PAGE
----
chanceosunshine

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Interesting! Here is the link to the list I was going by. To clarify, the pine was actually meant as something that could injure them, not actually poison, but it doesn't list lilacs at all. I wonder if maybe I should be going by a different list.


Goats can eat pine bows. Mine love them. I actually cut branches off now because they have eaten the pines as high as they can reach. What I have seen is goats sample things and if they don't like it they don't eat it. Lilacs are listed as not good for goats but mine eat them without any ill effects.
 

chickens really

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Interesting! Here is the link to the list I was going by. To clarify, the pine was actually meant as something that could injure them, not actually poison, but it doesn't list lilacs at all. I wonder if maybe I should be going by a different list.

Oh my goodness. If that was the case all livestock would be dead and kept in dry lots. That's quite a list! 😳😂
 

chickens really

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I know certain garden plants are toxic to goats. Now weather they kill or cause stomach upset is another thing? Tomato, potato plant should be avoided. Certain shrubs. I keep my goats from the front yard and only let them out in the pasture during the summer.
 

chanceosunshine

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Oh my goodness. If that was the case all livestock would be dead and kept in dry lots. That's quite a list! 😳😂
That was my thought as well! I tend to take things pretty literally but this list is hard to wrap your mind around and I want to give the goats some credit. I can see if they were in a situation that they were starving they may eat enough of something to sicken or kill them. Some of the first goat people we met had goats that ate something that sickened them enough for a veterinarian to be called. So, I'm torn as to how careful you need to be.
 

chickens really

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That was my thought as well! I tend to take things pretty literally but this list is hard to wrap your mind around and I want to give the goats some credit. I can see if they were in a situation that they were starving they may eat enough of something to sicken or kill them. Some of the first goat people we met had goats that ate something that sickened them enough for a veterinarian to be called. So, I'm torn as to how careful you need to be.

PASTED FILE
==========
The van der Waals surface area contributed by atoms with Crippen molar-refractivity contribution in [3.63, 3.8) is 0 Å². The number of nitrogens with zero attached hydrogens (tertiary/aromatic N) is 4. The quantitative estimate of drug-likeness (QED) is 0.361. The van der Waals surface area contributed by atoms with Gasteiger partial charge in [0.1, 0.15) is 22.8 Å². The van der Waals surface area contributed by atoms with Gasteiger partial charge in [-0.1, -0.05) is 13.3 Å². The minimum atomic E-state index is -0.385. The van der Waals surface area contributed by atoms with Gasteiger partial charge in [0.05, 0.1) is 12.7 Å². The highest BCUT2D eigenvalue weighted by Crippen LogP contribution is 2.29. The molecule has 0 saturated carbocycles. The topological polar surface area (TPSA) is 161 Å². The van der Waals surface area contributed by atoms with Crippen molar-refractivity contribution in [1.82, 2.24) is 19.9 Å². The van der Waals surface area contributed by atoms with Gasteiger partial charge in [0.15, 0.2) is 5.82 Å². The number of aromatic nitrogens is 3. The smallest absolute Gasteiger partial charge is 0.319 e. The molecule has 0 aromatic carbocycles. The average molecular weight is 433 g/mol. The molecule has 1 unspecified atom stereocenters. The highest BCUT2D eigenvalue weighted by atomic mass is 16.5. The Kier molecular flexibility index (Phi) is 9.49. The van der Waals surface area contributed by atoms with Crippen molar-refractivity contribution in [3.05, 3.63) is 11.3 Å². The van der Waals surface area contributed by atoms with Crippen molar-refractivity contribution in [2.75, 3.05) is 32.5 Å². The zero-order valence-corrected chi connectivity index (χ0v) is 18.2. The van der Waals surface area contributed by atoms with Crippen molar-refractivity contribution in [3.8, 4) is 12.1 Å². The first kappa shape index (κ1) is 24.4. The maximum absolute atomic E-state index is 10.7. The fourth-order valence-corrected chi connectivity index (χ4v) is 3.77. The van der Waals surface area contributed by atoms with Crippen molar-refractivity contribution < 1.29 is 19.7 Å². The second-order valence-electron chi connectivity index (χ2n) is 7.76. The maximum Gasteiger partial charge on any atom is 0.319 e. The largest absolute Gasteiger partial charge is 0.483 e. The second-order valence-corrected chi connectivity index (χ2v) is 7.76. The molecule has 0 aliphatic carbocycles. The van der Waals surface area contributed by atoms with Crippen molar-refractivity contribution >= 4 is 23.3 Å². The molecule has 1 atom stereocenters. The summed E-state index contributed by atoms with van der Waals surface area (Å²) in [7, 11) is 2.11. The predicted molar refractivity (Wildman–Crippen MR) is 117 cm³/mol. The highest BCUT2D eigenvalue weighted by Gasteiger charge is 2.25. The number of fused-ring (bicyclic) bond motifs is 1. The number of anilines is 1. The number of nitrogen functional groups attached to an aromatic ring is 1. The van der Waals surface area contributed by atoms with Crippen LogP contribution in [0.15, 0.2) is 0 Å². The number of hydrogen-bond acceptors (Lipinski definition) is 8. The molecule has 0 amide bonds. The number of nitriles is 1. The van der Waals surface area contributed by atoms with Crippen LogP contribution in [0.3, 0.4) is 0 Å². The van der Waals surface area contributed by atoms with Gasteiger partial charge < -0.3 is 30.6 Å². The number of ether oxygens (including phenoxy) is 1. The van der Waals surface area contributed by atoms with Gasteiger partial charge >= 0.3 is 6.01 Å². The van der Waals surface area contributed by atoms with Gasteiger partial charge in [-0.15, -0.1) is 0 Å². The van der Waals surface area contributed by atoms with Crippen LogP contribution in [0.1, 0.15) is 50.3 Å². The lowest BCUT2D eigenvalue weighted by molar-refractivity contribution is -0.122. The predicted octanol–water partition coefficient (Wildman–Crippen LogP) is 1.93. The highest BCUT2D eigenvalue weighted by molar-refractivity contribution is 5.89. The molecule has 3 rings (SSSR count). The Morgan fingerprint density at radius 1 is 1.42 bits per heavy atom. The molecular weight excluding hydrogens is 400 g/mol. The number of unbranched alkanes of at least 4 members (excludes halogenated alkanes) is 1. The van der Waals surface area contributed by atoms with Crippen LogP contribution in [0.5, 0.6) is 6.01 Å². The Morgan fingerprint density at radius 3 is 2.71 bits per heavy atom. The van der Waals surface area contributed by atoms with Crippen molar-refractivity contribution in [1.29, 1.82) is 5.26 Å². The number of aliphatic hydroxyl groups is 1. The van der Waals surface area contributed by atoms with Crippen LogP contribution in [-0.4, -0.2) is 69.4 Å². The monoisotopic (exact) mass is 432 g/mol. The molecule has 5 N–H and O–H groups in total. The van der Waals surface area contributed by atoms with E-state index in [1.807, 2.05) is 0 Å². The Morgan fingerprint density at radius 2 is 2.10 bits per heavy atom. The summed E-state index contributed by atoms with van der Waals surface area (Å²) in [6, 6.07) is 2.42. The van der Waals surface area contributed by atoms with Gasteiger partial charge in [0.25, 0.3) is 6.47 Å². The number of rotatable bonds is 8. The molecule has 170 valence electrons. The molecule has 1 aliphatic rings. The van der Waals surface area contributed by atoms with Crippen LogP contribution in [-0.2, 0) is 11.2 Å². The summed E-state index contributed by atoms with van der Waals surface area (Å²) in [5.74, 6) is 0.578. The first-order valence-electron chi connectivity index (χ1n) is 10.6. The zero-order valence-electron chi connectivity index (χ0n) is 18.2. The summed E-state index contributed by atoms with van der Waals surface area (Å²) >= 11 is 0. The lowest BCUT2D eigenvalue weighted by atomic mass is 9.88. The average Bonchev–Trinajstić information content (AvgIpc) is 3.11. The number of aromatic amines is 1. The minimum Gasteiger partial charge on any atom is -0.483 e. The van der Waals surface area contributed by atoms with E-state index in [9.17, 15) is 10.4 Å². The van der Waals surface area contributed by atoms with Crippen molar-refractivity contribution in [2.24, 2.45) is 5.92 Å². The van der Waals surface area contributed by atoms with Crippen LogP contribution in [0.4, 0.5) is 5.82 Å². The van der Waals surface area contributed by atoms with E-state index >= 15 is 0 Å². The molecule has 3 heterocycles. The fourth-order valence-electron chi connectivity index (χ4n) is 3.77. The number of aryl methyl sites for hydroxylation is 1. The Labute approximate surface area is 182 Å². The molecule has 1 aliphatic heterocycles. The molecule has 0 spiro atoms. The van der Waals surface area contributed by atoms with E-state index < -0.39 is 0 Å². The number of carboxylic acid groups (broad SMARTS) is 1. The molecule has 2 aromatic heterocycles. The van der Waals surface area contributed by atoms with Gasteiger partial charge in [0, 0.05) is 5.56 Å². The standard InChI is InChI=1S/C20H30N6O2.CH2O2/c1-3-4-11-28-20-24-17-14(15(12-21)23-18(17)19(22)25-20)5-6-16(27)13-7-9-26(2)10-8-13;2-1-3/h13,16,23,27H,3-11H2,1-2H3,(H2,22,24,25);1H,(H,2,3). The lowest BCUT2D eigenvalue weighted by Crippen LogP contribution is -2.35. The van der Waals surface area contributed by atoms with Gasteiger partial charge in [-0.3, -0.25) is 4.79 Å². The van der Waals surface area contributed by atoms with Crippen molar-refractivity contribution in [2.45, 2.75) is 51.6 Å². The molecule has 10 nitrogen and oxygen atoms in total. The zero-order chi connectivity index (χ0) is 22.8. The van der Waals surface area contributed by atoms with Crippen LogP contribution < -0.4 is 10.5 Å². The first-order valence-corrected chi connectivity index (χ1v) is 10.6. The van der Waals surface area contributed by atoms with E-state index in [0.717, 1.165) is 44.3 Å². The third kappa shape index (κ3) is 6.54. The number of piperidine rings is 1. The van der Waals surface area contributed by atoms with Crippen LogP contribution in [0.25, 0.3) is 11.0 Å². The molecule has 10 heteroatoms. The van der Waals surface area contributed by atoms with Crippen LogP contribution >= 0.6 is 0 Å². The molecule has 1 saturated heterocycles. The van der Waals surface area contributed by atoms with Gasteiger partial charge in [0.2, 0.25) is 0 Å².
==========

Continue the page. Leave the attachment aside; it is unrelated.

I'm just cautious but not paranoid. My goats only go out on pasture when I'm outside with them. Mine have a large goat yard that they can eat grasses and safe from plants and predators. I don't think you need to be too worried.
 

Caprine

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Well, if I had to pull all of those plants from my property, I'd go the the hospital from mental illness. Some of then are obvious, but I would think that's if there's plenty of plants to eat, the goats would stay away from the poisonous ones. Thanks for the advice, though. I'll do some more looking on that.
 

chanceosunshine

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I'm just cautious but not paranoid. My goats only go out on pasture when I'm outside with them. Mine have a large goat yard that they can eat grasses and safe from plants and predators. I don't think you need to be too worried.
Thank you. This is what I was hoping to hear!
 

chanceosunshine

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Well, if I had to pull all of those plants from my property, I'd go the the hospital from mental illness. Some of then are obvious, but I would think that's if there's plenty of plants to eat, the goats would stay away from the poisonous ones. Thanks for the advice, though. I'll do some more looking on that.
I feel the same way. It would make it nearly impossible to raise goats anywhere.
Good luck with your studying and future goats!
 

Jesusfreak101

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On odious plants the toxins of most plants mean the animal as to invest a large amount of it before it becomes toxic no that being said some plants i would avoid regardless because i have heard of them being deadly at very little contact. Olander is one such plant. We had a nightshade plant that i was planning to chop out before i got to it the goats destroyed it and are still alive several weeks later so yeah. Traditionally goat will rarely eat to much of anyone plant to get to that point. The biggest threat to them is being grain glutons or quick changes in feed.
 

Mini Horses

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Goats like to nibble and move. They "generally" leave the plants that are bad because they are "generally" distasteful. However, some are really bad and I have had a couple eat and puke. Yes, unlike some animals, they can do this because of the cud chew, regurgitate ability. MOSTLY they avoid the bad plants. Now, nightshade can kill a horse! I've seen a goat nibble & leave it. Tomato & eggplant are part of nightshade family. Often plants listed can be less of an issue but, caution rules a list.

As to seasonal breeding and staggering births -- often done for milk supply -- you can cover almost 6 months difference. Goats will differ but, some can be bred as early as July -- tho most often it is Aug/Sept. And, I have had does breed as late as early March -- tho most often Feb is late as they go. So Sep to Feb is 6 months. Your local weather can influence their cycling and a handsome, young buck can, too. Some breeds are more inclined to a longer "seasonal" time.
 
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